Labour has launched its election manifesto with pledges on flexible working, free childcare and employment rights.
Labour has launched its manifesto, pledging to eradicate in-work poverty in its first term by tackling the structural causes of poverty and inequality and increasing the social safety net.
Its manifesto includes big pledges on greening the economy, the NHS, council housing and social justice, with a promise to set up a new Ministry for Employment Rights backed by a Workers’ Protection Agency. On tackling low pay, the party has pledged to rapidly introduce a Real Living Wage of at least £10 per hour for all workers aged 16 and over and use savings to public finances to help small businesses manage the extra cost.
The promises include a pledge to reduce average full-time weekly working hours to 32 across the economy within a decade, with no loss of pay, funded by productivity increases. This will in part be done by setting up an independent Working Time Commission to advise on raising minimum holiday entitlements and reducing maximum weekly working time.
The manifesto has a range of pledges for working families. They include the introduction of extra protections for pregnant women and those going through the menopause, extending statutory maternity pay from nine to 12 months, doubling paternity leave from two weeks to four and increasing statutory paternity pay, introducing statutory bereavement leave, including for miscarriage and fining employers who do not publish and implement plans to eradicate the gender pay gap and other inequalities.
On flexible working, Labour says it will give all workers a day one right to flexible working, with the onus being on employers to show that flexible working is not possible. On childcare, it has already announced plans to introduce a new free nursery education service for all two to four year olds.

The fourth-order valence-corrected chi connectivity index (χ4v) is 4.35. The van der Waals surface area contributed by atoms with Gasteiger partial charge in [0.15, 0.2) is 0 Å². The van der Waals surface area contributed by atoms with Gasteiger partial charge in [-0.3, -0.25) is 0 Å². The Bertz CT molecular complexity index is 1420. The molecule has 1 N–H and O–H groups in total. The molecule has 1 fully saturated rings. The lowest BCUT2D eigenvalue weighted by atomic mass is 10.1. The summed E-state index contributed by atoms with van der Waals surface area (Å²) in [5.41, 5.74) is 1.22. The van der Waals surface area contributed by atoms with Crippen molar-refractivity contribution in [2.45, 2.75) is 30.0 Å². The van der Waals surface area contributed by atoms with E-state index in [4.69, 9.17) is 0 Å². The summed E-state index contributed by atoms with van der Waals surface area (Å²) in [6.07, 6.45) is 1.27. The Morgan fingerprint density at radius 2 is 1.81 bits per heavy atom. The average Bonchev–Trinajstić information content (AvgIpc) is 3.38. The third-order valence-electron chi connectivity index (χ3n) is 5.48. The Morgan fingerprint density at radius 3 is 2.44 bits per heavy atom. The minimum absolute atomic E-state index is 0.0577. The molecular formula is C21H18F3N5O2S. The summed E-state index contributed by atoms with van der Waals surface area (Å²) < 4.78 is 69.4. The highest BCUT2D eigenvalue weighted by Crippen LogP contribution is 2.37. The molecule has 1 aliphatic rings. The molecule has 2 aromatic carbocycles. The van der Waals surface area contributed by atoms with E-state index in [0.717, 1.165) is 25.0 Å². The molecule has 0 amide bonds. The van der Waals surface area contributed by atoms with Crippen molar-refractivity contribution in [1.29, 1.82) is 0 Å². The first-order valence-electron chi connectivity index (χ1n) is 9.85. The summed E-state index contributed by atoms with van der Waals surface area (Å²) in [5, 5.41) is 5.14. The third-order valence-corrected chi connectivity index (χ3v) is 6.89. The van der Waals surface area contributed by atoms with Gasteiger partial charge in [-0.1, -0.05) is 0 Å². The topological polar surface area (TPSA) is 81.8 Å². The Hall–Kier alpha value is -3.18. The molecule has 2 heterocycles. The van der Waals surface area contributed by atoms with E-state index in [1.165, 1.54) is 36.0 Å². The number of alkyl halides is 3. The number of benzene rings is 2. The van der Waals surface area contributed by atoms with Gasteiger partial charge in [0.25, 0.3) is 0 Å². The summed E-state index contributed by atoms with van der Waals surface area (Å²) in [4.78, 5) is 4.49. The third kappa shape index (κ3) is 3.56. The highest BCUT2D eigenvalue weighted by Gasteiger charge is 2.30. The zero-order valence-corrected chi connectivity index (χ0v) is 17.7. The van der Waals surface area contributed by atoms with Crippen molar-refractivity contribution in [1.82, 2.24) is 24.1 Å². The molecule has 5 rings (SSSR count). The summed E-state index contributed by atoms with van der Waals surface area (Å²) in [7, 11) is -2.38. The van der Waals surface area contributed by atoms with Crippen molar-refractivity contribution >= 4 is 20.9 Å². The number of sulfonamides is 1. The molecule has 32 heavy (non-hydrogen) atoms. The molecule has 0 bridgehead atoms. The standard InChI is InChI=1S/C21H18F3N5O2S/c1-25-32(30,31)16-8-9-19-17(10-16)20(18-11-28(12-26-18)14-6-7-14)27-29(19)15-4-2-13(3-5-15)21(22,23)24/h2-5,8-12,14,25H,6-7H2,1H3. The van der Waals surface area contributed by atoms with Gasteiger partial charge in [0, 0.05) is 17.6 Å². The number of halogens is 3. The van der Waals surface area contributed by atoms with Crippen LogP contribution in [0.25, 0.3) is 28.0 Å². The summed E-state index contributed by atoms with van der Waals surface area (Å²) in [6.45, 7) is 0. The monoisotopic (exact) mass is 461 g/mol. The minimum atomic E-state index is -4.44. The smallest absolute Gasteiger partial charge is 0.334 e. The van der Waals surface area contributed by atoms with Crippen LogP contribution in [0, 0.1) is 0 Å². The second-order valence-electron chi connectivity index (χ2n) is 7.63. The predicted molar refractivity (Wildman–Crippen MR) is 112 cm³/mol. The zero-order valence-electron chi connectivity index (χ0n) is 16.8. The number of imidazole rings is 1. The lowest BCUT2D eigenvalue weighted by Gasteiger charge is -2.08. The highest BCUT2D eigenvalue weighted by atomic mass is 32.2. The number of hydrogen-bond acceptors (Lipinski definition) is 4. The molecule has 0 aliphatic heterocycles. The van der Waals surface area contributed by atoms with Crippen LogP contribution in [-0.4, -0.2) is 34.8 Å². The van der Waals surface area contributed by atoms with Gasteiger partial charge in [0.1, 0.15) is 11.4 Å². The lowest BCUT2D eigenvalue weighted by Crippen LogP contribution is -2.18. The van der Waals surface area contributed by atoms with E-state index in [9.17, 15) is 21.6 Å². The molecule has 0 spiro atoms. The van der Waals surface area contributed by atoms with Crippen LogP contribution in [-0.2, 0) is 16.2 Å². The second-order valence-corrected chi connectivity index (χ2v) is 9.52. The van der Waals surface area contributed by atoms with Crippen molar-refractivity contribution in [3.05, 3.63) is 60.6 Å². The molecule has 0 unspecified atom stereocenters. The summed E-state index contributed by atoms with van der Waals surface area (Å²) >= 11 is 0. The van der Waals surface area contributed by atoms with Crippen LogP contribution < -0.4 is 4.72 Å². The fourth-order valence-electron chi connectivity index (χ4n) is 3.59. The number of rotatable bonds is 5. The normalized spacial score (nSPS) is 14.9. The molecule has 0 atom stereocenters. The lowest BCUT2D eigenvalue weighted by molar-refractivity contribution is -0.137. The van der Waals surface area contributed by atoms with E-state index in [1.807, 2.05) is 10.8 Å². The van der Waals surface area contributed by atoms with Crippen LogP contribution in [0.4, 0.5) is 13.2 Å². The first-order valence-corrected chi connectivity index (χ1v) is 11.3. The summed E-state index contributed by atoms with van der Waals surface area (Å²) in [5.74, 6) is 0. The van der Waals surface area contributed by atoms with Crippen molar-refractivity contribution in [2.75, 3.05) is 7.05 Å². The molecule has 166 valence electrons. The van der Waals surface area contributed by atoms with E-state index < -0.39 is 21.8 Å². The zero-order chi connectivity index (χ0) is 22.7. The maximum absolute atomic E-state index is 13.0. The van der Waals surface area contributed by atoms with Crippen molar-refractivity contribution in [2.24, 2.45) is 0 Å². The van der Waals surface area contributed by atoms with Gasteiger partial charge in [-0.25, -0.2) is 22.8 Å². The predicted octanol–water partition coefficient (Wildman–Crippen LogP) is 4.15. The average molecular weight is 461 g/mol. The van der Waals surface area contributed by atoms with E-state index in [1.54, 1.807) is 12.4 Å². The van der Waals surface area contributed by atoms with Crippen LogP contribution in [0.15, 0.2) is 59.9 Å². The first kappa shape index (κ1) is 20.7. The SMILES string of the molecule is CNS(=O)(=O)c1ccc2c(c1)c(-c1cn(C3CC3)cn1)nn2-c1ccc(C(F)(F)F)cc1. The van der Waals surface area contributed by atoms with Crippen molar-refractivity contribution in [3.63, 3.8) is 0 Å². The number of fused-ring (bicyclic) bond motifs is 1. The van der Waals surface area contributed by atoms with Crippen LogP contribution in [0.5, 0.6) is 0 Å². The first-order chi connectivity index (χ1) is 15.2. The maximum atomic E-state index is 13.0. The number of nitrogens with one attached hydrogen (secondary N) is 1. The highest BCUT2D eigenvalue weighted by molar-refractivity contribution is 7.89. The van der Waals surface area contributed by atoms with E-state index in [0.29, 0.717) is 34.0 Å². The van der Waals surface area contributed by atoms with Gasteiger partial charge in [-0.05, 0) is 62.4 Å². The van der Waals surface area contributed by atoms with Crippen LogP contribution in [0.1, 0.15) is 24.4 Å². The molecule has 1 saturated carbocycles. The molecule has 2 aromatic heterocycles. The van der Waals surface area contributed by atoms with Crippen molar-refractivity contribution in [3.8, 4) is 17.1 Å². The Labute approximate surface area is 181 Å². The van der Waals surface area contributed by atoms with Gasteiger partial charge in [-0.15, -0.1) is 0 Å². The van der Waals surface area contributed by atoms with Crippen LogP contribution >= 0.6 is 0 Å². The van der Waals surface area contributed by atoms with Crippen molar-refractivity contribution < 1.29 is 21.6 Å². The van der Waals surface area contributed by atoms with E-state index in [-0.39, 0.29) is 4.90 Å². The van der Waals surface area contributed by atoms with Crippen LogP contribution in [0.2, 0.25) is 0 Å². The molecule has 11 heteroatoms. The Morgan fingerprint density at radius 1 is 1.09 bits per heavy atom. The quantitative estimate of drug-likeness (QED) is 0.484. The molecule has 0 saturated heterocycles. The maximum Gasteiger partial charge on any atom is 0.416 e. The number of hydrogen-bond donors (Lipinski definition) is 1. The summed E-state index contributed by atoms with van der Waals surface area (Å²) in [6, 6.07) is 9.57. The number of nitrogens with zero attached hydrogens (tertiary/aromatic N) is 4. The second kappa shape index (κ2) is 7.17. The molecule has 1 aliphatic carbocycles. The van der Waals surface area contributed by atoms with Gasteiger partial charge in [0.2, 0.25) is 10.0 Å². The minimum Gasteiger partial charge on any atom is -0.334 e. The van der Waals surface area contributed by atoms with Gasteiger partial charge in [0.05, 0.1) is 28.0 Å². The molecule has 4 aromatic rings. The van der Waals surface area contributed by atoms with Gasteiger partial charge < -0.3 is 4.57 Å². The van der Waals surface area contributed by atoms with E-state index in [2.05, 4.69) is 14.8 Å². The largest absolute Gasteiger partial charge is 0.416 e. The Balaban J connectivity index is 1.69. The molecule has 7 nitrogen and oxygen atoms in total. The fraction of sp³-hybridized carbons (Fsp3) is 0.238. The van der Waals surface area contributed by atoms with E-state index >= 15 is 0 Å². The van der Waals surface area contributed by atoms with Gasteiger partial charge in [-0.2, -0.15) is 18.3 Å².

The party will also create a new Department for Women and Equalities, with a full-time Secretary of State, responsible for ensuring all policies and laws are equality-impact assessed. And it will establish a new National Women’s Commission as an independent advisory body. Under Labour all employers with over 250 employees will be required to obtain government certification on gender equality or face further auditing and fines. By the end of 2020, it aims to lower the threshold to workplaces with 50 employees, whilst providing the necessary additional support for small businesses.
Other plans include:
Paul Johnson of the Institute for Fiscal Studies said the manifesto represented “a very substantial increase in the role of the state”.
He questioned whether Labour’s sums added up, particularly in relation to plans to change the benefits system and plans for keeping the state pension age at 66 as the population ages. He said: “If you want to transform the scale and scope of the state then you need to be clear that the tax increases required to do that will need to be widely shared rather than pretending that everything can be paid for by companies and the rich.”
However, other experts have said that Labour’s spending plans would bring the UK to levels that are lower than European countries such as France, Norway and Sweden.